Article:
(*photo credit to Blondinrikard Froberg*)
Research, research, research: before you open your mouth. Before you offer advice. Before you say the thing, the wrong thing, because unfortunately, that would be the easiest thing in the world for you to do. Listen to them. Ask them questions, if they're comfortable talking about it.
If you're not willing to try, to educate yourself, to accept: to understand, somehow, then walk away. Let them be. They will wear your ignorance as a scar on the heart.
Please, please, please do not ever tell them to 'calm down', or 'chill out'; do not ever tell them that they're being silly or have nothing to be anxious about. Let's acknowledge the obvious: if they could simply switch it off, they would. They would choose, in a heartbeat, to live without the bastard if they could.
They know that the world isn't about to end. They know that they're probably not about to drop dead. They understand, moreso than you do, that there isn't a logical reason for the dizzying, nauseating, heart-pounding dread that can consume them, out of nowhere, in all manner of places. And it's fucking exhausting, debilitating, sometimes: knowing all this, and still being unable to control it. It can be the hardest damn thing for them to simply make it through the day. To put one foot in front of the other. Appreciate the courage that it takes. Allow them their little victories: support, share in and cheerlead those little victories, always.
Be there. At 2am. At 2pm. Too. Be there when you don't know what to say. Especially when you don't know what to say. You will never be able to cure them, but you can make it a little better. Sometimes, your shoulder and a pot of mint chocolate chip ice cream, just having you next to them, will be....Everything. A slither of light in the black. Other times, they may not want to see you at all. And that's okay. It is what it is. Make sure they know that you're only a phone call away. Don't take it personally.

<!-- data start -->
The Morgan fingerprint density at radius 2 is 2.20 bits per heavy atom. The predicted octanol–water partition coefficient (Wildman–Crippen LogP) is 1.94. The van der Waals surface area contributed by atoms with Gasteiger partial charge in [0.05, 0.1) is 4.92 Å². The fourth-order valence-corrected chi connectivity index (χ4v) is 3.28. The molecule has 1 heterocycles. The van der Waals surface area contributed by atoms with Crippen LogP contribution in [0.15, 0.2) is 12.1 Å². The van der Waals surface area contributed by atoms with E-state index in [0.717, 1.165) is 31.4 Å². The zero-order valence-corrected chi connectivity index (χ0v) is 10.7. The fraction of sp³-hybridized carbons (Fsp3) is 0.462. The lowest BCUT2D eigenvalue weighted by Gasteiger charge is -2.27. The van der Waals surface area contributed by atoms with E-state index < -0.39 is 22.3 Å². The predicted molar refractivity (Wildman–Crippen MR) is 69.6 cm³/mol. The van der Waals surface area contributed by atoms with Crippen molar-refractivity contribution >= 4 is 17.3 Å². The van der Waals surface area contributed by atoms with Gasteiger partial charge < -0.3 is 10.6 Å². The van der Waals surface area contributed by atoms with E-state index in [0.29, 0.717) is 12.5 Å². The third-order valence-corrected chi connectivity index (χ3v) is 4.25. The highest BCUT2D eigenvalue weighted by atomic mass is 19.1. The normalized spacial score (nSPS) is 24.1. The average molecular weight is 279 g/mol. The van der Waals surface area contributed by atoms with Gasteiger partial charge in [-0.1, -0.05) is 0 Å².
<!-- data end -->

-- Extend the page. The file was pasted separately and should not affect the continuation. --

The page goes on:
Be compassionate. There will be times when plans may need to be changed, or when they suddenly feel they have to leave somewhere, or when they want to turn the music down a little or step outside for a breather. These are small sacrifices. Welcome them with a soft smile.
Encourage the things that help them. Get them outside. The perpetual beauty of the earth: vast, rolling hills; crashing waves; the way that sunset bleeds spectacularly across the horizon: it's all tonic for the chaotic mind. Exercise with them: life is better through the lens of endorphins. Invite them to yoga and do tree poses and downward dogs beside them until your thighs are shaking. Offer to go to the doctor's appointment with them. Don't ever pass judgement on the pills, if that's the route they choose. Do more of that thing that makes their eyes pool with laughter.
On the bad days, they will feel like they are nothing more than the next panic attack. That they are their anxiety, and that is that. Remind them that it is just a small part of all parts. That they are kind and funny and spirited and brave. Remind them that there are days when we wade through the shit, and days when we bask in the sunlight, and that we are all human, and humanness is messy, unpredictable, and that we all experience this via different narratives. Remind them that you love them for who they are, not how they feel, and open yourself up to them too. The most comforting thing, I think, is to know that others are vulnerable too: that struggle is inevitable, and that we are never alone in it.
Hope, and hope, and hope, especially when they're hopeless. Remember that hopelessness is different to helplessness: that there is always a way forward, somehow.
Remember that you are one of the most treasured people on the entire planet: that their world is brighter with you in it. When people suffer with anxiety, darkness visits more often than the night. And so. Your friendship, your love: your light, is the most special thing of all.